Justin Sayre on ‘Night of A Thousand Judys’ and singing for a good cause

Justin Sayre 2012 - Photo by Chasi Annexy

Justin Sayre

Night of A Thousand Judys, set for June 17 at New York’s Kaufman Center, is a one-of-a-kind event. The annual benefit concert for the Ali Forney Center brings together some of Broadway’s best for a night celebrating the life of Judy Garland. The Ali Forney Center assists New York’s homeless LGBT youth by providing a safe place to sleep, career planning assistance, medical check-ups and other necessities for some of the city’s most vulnerable citizens. Each year, this great cause brings the theatre community together as The Meeting* presents this special star-studded performance of Judy Garland’s work. Justin Sayre, the writer and host of the evening, let Stage Door Dish in on the process behind putting the show together, the organization he is so passionate about and who will be bringing all of those Judy songs to life. 

SDD: I’d love to talk to you a bit about Night of A Thousand Judys. How did it all begin?

JS: Well, almost four years ago, I started my show called The Meeting*, and when I was first talking to producers and friends about how to do this show, we wanted to celebrate gay icons every month. And at the end of the series, we always wanted to do a benefit for the Ali Forney Center, who houses LGBT youth in the city. I really love the work that they do and I just wanted to get involved in this way. So the first year we just did a regular benefit, and it went really well. But the year after, I really wanted to kind of focus the show around an icon. Judy Garland was born and died in the month of June, which is Gay Pride Month here in New York. You know, she’s really the biggest gay icon there probably ever was. So we thought that we would do an evening of just her songs, and the first year was a fantastic success, and we’ve just been snowballing since then. Last year, we sold out Playwrights Horizons, this year we’re up at the Kaufman Center with an amazing group of performers – Martha Wash, and Madeleine Peyroux, Justin Vivian Bond, Carolee Carmello. So many great, amazing people. And it just keeps getting bigger and better. So I’m really excited about the trajectory we’re on with this show, and also the fact that every year we come back to help the Ali Forney Center, which is something I’m really passionate about. 

SDD: When did you first discover their cause ?

JS: I had always kind of been interested in urban politics, especially as a gay person here in New York. I found out about the Ali Forney center because I was interested in how to take care of our young people. The message of the Forney Center and the real on-the-ground work that they do, which is not just getting people into homes but assisting them with getting education and getting jobs and getting placed and you know, it’s tremendous. I always wanted to be part of that in any way I could. So it’s been several years where I’ve been really been batting for them as much as I can. When we went to them the first year they were so ecstatic to have us, and now we’ve formed a really solid bond with them, and three years in we’re doing a much bigger show and we hope to get bigger next year. So it’s a bond that I hope really lasts for a long time.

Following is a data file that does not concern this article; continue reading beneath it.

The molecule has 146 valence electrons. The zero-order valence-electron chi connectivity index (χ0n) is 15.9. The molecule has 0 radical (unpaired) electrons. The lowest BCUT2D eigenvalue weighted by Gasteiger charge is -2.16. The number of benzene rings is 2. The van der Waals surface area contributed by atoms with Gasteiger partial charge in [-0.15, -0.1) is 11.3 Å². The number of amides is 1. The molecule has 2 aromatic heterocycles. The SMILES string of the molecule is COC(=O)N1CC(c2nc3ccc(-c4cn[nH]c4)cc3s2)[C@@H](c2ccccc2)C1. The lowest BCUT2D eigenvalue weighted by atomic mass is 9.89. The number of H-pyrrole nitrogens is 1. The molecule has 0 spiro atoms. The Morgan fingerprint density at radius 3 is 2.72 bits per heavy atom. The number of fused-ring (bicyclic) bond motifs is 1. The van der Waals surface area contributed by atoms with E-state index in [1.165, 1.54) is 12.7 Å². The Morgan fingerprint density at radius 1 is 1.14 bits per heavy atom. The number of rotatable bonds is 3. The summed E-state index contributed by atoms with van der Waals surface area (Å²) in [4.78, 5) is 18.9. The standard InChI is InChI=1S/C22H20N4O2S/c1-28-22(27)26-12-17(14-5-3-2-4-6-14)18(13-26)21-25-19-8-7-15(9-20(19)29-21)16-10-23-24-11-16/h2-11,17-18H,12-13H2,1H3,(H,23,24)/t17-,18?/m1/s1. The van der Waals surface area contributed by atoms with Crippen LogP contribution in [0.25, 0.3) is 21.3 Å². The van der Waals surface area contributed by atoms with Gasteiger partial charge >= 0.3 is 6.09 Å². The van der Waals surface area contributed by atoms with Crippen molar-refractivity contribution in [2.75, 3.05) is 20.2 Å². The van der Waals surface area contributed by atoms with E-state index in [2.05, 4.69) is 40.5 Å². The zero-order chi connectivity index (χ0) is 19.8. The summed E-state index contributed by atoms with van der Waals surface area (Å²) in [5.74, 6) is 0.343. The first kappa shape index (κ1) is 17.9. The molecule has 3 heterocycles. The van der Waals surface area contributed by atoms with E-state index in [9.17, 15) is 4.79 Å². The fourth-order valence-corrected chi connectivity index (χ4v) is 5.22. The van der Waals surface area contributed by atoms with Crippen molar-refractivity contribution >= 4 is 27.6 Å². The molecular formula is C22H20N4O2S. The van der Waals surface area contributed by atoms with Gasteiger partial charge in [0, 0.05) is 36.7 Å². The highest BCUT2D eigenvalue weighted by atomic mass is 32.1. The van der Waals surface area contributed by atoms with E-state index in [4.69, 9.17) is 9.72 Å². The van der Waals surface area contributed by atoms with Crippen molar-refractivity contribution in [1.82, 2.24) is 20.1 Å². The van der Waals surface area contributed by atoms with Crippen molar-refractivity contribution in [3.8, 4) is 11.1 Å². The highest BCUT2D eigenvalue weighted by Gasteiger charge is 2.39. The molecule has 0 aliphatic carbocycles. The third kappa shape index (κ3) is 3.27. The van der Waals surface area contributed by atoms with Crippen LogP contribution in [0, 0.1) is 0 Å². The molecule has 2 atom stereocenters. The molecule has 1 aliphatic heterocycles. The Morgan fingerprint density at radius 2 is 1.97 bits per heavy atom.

SDD: You’ve written it and you are hosting, right?

JS: I write and host– you know, every month of The Meeting*, so it’s really kind of an extension of that. So, I work with my two great producers, Adam Rosen and Dan Fortune, and we reached out to talent and got great responses. But I write the skits, I write my opening monologue, I help people pick songs, I work with our great music director Lance Horne. I really try to be involved as much as possible because it’s something I really care about, and because it’s an extension of the show I write every month, I really want have my stamp on this as well.

SDD: Where do you draw inspiration when you’re writing?

JS: I think it’s different case by case to be totally honest. Sometimes for the regular editions of The Meeting*, I take something from the headlines or something that’s kind of hitting me that week or something based on the icon. For Night of A Thousand Judys, we’ve done now, for the past two years, parodies of her movies. So last year we did a version of The Wizard of Oz from Toto’s perspective and he only has a couple hundred English words, so it’s great. It was really funny, and I was really blessed in that way to have great performers like Flotilla DeBarge and Jenn Harris add so much to the material. This year we’re doing a lesser-known Judy Garland movie. We’re doing The Harvey Girls, which is about Judy being a waitress on the Old West, which I just thought was a very fun thing. We have some great people lined up for that as well. I think about how we’re going to make it funny without ever making fun of Judy. That’s something that’s always really important to The Meeting* and to Night of A Thousand Judys. We never get impersonators, we never have people doing their impressions. It’s really about what these icons and what these performers mean to the fans and to other performers. So we really love when our performers take their own spin on something that Judy Garland did. Last year Bridget Everett did an unforgettable version of “Come Rain or Come Shine” and Molly Pope did Judy Garland’s arrangement of “Chicago” with all the extra verses. But it’s really about – we really want the individuals to take on the legacy of Judy in some way and make it their own. So I think when I’m looking for material of what we’re going do for Judy, I really kind of look to that and say “okay – how do we want to make this funny in its own way?” And this year, The Harvey Girls just kind of won out because you can’t beat a waitress on the Old West, you know?

SDD: Do you have specific performers in mind when you start putting it together or does that process come together more organically after the fact?